1609 B. JONSON Epicene I. i, Such sweet neglect more taketh me, Than all th' Adulteries of Art. 1673 Lady's Calling II. iii. §20. 92 Nor must she think to cure this by any the little adulteries of art: she may buy beauty, and yet can never make it her own.

1688 Pol. Ballads (1860) I. 265
As long as you've pence,
y' need scruple no offence,
For murder, advoutery, treason.

Australian Susan   Link to this

If a wife was having it away with another man, the husband would probably regard it as a property theft or violation - wives being still regarded in that century as little better than chattels. After all, rape in marriage was not recognised for centuries after this: a husband can do what he likes with the goods he's purchased.

The husbands of the wives Sam fondles and touches don't seem to object too much, but I think that's a class thing or hope for advancement or other advantages. As we have discussed before - Sam never tries it on with women who are his social equals, let alone superiors.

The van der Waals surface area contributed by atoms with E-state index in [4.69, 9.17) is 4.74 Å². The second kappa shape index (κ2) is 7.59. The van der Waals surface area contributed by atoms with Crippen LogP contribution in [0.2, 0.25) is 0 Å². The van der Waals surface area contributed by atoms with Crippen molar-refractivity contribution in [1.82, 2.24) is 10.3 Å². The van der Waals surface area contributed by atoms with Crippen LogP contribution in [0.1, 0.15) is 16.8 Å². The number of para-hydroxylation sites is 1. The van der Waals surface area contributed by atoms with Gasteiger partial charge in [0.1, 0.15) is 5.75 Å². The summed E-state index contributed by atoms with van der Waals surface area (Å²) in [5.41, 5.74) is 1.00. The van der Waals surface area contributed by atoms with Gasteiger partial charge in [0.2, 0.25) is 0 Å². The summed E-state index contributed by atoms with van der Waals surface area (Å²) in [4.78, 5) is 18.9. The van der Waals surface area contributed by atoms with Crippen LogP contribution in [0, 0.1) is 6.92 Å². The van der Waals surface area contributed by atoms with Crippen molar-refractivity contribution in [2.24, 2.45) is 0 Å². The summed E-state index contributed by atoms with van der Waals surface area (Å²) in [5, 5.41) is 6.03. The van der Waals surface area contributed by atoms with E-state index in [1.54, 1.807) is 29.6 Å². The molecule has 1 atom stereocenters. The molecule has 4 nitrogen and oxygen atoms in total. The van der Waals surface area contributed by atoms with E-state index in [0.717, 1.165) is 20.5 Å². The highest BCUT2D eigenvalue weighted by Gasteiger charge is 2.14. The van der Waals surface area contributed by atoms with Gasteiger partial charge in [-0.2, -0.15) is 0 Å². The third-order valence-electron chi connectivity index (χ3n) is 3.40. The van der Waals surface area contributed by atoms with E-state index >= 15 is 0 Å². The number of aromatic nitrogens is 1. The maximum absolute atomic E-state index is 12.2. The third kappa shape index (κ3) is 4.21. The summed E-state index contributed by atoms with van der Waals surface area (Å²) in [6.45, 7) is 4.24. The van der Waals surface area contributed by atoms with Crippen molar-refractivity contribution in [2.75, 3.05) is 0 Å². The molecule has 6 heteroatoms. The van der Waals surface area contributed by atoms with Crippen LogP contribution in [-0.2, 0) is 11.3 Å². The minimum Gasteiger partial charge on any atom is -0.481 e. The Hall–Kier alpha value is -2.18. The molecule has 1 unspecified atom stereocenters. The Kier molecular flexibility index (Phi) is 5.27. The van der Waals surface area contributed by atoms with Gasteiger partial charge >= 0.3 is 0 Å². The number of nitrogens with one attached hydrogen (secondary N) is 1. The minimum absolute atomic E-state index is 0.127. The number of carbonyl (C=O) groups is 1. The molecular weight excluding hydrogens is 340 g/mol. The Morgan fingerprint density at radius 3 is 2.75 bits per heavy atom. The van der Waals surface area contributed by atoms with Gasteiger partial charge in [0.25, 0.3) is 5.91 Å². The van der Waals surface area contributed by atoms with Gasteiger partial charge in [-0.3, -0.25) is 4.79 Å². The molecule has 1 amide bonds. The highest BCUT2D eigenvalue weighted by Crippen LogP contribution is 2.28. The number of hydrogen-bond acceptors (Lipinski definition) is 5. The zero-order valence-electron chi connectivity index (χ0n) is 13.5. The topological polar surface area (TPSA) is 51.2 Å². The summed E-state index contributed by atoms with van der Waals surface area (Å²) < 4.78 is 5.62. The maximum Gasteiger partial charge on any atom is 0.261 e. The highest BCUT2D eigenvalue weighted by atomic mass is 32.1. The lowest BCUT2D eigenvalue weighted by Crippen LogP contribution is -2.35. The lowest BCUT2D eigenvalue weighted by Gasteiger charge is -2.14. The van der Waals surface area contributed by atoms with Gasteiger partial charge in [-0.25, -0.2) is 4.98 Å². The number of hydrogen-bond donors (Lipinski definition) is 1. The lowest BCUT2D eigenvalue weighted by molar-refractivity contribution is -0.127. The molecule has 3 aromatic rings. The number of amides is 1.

Glyn   Link to this

I think he means honest to his wife rather than honest to any law except his marriage vow, i.e. he didn't have sexual relations with this woman. Best not to discuss it with Mrs Pepys though.

The gatehouse at Aldgate was once the office of Geoffrey Chaucer, who was almost as far from Pepys as he is from us.

cgs   Link to this

"If a wife was having it away with another man, the husband would probably regard it as a property theft or violation"
Mr Palmer agreed to compensation to having a title for the use of the marriage bed.
Thus Castlemaine.

cgs   Link to this

Was this by permission of Elizabeth "...I am able to have a spare bed for my friends...."
The indoor dog house?